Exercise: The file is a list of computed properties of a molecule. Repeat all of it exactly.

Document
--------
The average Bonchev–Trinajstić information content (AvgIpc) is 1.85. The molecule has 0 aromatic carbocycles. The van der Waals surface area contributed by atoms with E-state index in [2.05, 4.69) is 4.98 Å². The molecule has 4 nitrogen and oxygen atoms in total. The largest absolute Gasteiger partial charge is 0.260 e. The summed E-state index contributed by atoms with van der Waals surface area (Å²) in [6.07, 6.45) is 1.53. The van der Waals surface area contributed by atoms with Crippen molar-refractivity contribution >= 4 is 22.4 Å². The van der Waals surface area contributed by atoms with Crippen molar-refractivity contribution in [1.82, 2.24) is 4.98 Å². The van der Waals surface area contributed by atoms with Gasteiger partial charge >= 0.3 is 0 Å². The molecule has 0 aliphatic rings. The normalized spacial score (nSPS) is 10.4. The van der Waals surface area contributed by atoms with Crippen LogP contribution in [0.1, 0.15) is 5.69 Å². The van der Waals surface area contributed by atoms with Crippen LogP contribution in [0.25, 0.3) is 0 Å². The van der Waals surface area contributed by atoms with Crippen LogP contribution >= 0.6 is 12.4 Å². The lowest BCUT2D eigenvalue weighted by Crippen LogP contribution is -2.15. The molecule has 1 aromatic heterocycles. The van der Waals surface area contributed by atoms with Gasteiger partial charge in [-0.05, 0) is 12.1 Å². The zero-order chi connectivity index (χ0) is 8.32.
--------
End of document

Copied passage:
The average Bonchev–Trinajstić information content (AvgIpc) is 1.85. The molecule has 0 aromatic carbocycles. The van der Waals surface area contributed by atoms with E-state index in [2.05, 4.69) is 4.98 Å². The molecule has 4 nitrogen and oxygen atoms in total. The largest absolute Gasteiger partial charge is 0.260 e. The summed E-state index contributed by atoms with van der Waals surface area (Å²) in [6.07, 6.45) is 1.53. The van der Waals surface area contributed by atoms with Crippen molar-refractivity contribution >= 4 is 22.4 Å². The van der Waals surface area contributed by atoms with Crippen molar-refractivity contribution in [1.82, 2.24) is 4.98 Å². The van der Waals surface area contributed by atoms with Gasteiger partial charge >= 0.3 is 0 Å². The molecule has 0 aliphatic rings. The normalized spacial score (nSPS) is 10.4. The van der Waals surface area contributed by atoms with Crippen LogP contribution in [0.1, 0.15) is 5.69 Å². The van der Waals surface area contributed by atoms with Crippen LogP contribution in [0.25, 0.3) is 0 Å². The van der Waals surface area contributed by atoms with Crippen LogP contribution >= 0.6 is 12.4 Å². The lowest BCUT2D eigenvalue weighted by Crippen LogP contribution is -2.15. The molecule has 1 aromatic heterocycles. The van der Waals surface area contributed by atoms with Gasteiger partial charge in [-0.05, 0) is 12.1 Å². The zero-order chi connectivity index (χ0) is 8.32.